Mitchell Katz
L.A. County's top health official shows compassionate side

About this project

Mitchell Katz is one of the most prominent public health officials in the nation. As director of the Los Angeles County Department of Health Services, Katz oversees more than 20,000 employees and a $4 billion budget. Despite his multitude of responsibilities as an administrator, every week Katz works a Thursday afternoon shift at the Edward Roybal Comprehensive Health Center.

Stories

L.A. County's top health official shows compassionate side

The homeless man with high blood pressure, who had previously suffered a stroke, arrives at the East Los Angeles county health clinic at 9:50 a.m. When he registers at the front desk, he refuses to see one of the many physicians on duty. He insists...

Quotable

“I think, absolutely, he’s the right and the best person for the job. But I also think the size of the problem is still a huge one." —Shana Alex Charles, professor, UCLA Center for Health Policy Research.

Authors

Lauren M. Whaley

Lauren M. Whaley

Lauren M. Whaley is a photographer, radio producer and print reporter specializing in topics related to mental illness, reproductive health care and health disparities. She is also a childbirth photographer.

This year, she is working on a series about how low-income parents access care for perinatal mental illnesses. The project is funded by the Rosalynn Carter Fellowships for Mental Health Journalism.

Whaley was a 2016-17 Knight Science Journalism Fellow at the Massachusetts Institute for Technology.

Her work has been recognized by the Association of Health Care Journalists, the Scripps Howard Foundation and the Public Radio Exchange (PRX) STEM story project. She has contributed radio, video, photography and written stories to KQED Public Radio, Southern California Public Radio, the San Jose Mercury News, the New York Times and other media outlets. For six years, I worked as the Center for Health Reporting's multimedia journalist, based in Los Angeles. She is a past president of the national organization Journalism and Women Symposium (JAWS) and spent her early 20s leading canoe expeditions for young women, including a solo-led 45-trip in the Canadian Arctic.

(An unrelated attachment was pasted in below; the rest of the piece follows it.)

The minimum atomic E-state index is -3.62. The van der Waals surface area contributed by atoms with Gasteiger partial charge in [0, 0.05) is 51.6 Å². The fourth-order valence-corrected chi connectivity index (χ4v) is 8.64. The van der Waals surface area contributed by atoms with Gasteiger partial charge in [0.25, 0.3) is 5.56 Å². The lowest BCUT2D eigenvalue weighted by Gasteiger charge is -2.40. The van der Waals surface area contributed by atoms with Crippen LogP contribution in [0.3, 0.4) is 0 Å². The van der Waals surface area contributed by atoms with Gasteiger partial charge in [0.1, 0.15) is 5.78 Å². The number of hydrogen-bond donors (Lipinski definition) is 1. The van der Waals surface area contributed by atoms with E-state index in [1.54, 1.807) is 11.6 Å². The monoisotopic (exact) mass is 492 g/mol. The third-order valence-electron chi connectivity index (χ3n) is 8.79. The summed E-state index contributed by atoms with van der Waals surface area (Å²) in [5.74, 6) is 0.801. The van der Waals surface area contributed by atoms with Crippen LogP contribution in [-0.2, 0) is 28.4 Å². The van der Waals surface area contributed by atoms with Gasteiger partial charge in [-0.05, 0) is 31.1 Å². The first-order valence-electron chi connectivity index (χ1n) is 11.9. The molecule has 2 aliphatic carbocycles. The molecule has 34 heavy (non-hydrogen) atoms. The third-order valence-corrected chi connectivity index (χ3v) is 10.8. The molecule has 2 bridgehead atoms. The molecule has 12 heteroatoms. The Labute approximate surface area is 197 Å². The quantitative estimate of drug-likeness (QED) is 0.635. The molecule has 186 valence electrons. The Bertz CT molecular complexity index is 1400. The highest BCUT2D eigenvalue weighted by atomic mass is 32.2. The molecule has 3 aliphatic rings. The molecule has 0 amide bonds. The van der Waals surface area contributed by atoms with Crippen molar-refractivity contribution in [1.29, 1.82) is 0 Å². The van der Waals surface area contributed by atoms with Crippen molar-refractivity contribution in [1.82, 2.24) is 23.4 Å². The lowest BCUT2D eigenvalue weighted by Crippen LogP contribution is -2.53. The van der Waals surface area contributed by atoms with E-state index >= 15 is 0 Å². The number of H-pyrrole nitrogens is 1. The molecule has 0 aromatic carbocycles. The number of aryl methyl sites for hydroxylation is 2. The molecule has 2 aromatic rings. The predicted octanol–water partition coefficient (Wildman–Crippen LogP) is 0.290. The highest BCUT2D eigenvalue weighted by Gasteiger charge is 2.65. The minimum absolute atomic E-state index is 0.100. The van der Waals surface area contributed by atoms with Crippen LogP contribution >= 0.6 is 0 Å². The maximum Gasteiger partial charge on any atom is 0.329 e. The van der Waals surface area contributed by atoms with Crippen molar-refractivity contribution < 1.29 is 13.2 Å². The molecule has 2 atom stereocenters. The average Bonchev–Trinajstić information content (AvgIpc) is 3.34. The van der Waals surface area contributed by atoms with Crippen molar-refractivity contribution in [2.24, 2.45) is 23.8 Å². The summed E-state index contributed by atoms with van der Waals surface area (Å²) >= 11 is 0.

Miles Corwin

Miles Corwin is a former crime reporter at the Los Angeles Times, where he wrote about the LAPD, homicide in South-Central Los Angeles, prisons, and the criminal justice system.A native of Los Angeles, he graduated from University of California, Santa Barbara and received an M.A. at the University of Missouri School of Journalism.Corwin is the author of three nonfiction books: The Killing Season, a national bestseller; And Still We Rise, the winner of the PEN West award for nonfiction and a Los Angeles Times Best Book of the Year; and Homicide Special, a Los Angeles Times bestseller. Kind of Blue, his first novel, was named one of Booklist's Top Ten First Crime Novels of 2010. His next book in the Ash Levine series, Midnight Alley, was released in April 2012.Corwin teaches literary journalism at the University of California, Irvine.

Project Partners

© 2018 Center for Health Reporting

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